The opinions expressed on this blog are the views of the writer(s) and do not necessarily reflect the views and opinions of the American Mathematical Society. The opinions expressed in the posts on this blog are the views of their individual author(s) and do not necessarily reflect the views and opinions of the American Mathematical Society
Subscribe to Blog via Email

Recent Posts
Category Archives: Mathematics and Computing
Take The Math Less Traveled
Mathlesstraveled is a blog “dedicated to exploring beautiful mathematics.” The blog is written by Brent Yorgey, an assistant professor in the department of math and computer science at Hendrix College, who lives closer to the computer science end of mathematics. … Continue reading
Posted in Mathematics and Computing, Mathematics and the Arts
Tagged Brent Yorgey, mathlesstraveled
Leave a comment
Best of the Bots
A slew of paint colors named by a neural network, including such gems as “turdly” and “rose hork,” made it big last week, with mentions in Ars Technica, The AV Club, and even The Atlantic. But for the story straight … Continue reading
Black Hat, White Hat
Meanwhile, over in computer science…several days ago WannaCry almost brought the world to its knees until an anonymous tech blogger, MalwareTech, brought it to a screeching halt by activating a hidinginplainsight killswitch. MalwareTech blogged about the wild 12 hour epic … Continue reading
Posted in Current Events, Mathematics and Computing
Tagged computer science, cryptography, cybersecurity, hacker, malware, WannaCry
Leave a comment
More Graph Isomorphism Drama
That plucky graph isomorphism problem is at it again! In November 2015, University of Chicago computer scientist Laszlo Babai announced an algorithm to determine whether two graphs are isomorphic in quasipolynomial time, and there was much rejoicing. (My coblogger Anna … Continue reading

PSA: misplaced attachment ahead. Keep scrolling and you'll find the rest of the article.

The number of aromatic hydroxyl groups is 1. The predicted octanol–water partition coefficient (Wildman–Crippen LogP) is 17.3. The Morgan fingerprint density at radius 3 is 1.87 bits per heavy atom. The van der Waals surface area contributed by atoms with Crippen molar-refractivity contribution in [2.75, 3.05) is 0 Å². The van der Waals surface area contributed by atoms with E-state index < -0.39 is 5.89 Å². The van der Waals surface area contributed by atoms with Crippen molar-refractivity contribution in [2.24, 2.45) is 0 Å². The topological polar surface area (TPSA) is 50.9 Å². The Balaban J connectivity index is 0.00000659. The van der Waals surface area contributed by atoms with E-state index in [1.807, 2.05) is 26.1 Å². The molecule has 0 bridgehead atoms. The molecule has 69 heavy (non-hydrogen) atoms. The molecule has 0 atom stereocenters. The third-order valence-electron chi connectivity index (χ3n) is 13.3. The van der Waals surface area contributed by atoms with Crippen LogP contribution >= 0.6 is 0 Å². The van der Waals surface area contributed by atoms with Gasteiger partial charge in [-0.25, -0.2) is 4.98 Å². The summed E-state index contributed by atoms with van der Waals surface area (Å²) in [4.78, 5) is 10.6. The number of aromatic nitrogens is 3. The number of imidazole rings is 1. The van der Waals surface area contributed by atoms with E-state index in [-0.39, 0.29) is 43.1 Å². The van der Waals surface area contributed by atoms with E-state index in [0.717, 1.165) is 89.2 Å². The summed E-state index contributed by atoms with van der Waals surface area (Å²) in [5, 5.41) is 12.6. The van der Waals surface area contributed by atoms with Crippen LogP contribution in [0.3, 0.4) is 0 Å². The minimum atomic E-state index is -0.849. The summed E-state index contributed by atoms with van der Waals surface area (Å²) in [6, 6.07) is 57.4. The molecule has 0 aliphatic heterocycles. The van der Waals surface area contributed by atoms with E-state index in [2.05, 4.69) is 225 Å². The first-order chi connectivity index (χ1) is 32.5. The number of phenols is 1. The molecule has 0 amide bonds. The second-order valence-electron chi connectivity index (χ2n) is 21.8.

Opening The Cryptographic Backdoor
Unless you’ve been living off the grid somewhere in an igloo build out of old discarded iPhones, you’ve probably heard about the recent standoff between Apple and the US government. The short story, is that the US Government has demanded … Continue reading
Posted in Data Science, Mathematics and Computing, Number Theory
Tagged Apple, cryptography, iPhone
Leave a comment
Meanwhile Over In Computer Science
An algorithm has just been proposed for solving the graph isomorphism problem in quasipolynomial time, dealing a serious blow to hard problems all over the world. But let me first explain what all of those words mean. Graphs, you’ll recall, … Continue reading
Posted in Events, Mathematics and Computing
Tagged complexity theory, Gabriel Gaster, graph theory, Jeremy Kun, Laszlo Babai, Luca Trevisan, P vs NP, Scott Aaronson
2 Comments
Who Is The Antivax Movement? Data Science Explains.
It was all theoretical until Jenny McCarthy gave Sidney Crosby the mumps. Then it got real. Ok, I know that’s a sensationalist — not to mention flagrantly untrue — thing to say, but it’s how I suddenly felt a few … Continue reading
Posted in Biomath, Mathematics and Computing
Tagged data science, data vizualization, math, math and health, Statistics
Leave a comment
e is for Ebola
A recent NPR blog features a few quotes emphasizing a math word that is lamentably absent from many readers’ vocabularies: “It’s spreading and growing exponentially,” President Obama said Tuesday. “This is a disease outbreak that is advancing in an exponential … Continue reading
Posted in Applied Math, Biomath, Math Education, Mathematics and Computing, people in math, Statistics
Tagged Amy Greer, Basic Reproduction Ratio, Caitlyn Rivers, computational epidemiology, David Hartley, Ebola, Effective Reproduction Ratio, Ellsworth Campbell, Exponential growth, IDEA, SIR model
Leave a comment
Regression, Twitter, and #Ferguson
Like many people, I have been following news about the events in Ferguson, Missouri with shock and sorrow for almost two weeks. I have been following these events as a human, not as a mathematician. But there’s a mathematical side … Continue reading
Posted in Events, Mathematics and Computing, Statistics
Tagged algorithms, big data, current events, data analysis, Emma Pierson, Facebook, ferguson, social media, twitter, Zeynep Tufekci
Leave a comment